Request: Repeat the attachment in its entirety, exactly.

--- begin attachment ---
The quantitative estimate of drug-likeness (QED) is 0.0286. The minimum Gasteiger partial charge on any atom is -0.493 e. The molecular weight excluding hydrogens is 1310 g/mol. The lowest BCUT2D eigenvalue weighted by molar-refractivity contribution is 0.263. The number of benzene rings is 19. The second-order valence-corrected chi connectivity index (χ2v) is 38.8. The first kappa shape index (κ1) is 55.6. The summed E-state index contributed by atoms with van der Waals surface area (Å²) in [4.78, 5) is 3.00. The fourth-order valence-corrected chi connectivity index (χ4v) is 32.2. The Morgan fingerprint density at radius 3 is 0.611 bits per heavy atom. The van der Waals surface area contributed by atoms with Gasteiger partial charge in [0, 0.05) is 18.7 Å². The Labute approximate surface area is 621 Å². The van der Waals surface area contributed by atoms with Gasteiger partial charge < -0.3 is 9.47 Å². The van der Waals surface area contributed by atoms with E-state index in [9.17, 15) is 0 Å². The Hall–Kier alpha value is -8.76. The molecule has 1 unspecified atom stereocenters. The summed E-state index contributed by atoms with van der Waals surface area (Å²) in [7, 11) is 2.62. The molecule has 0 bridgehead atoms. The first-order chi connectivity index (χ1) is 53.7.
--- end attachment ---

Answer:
The quantitative estimate of drug-likeness (QED) is 0.0286. The minimum Gasteiger partial charge on any atom is -0.493 e. The molecular weight excluding hydrogens is 1310 g/mol. The lowest BCUT2D eigenvalue weighted by molar-refractivity contribution is 0.263. The number of benzene rings is 19. The second-order valence-corrected chi connectivity index (χ2v) is 38.8. The first kappa shape index (κ1) is 55.6. The summed E-state index contributed by atoms with van der Waals surface area (Å²) in [4.78, 5) is 3.00. The fourth-order valence-corrected chi connectivity index (χ4v) is 32.2. The Morgan fingerprint density at radius 3 is 0.611 bits per heavy atom. The van der Waals surface area contributed by atoms with Gasteiger partial charge in [0, 0.05) is 18.7 Å². The Labute approximate surface area is 621 Å². The van der Waals surface area contributed by atoms with Gasteiger partial charge < -0.3 is 9.47 Å². The van der Waals surface area contributed by atoms with E-state index in [9.17, 15) is 0 Å². The Hall–Kier alpha value is -8.76. The molecule has 1 unspecified atom stereocenters. The summed E-state index contributed by atoms with van der Waals surface area (Å²) in [7, 11) is 2.62. The molecule has 0 bridgehead atoms. The first-order chi connectivity index (χ1) is 53.7.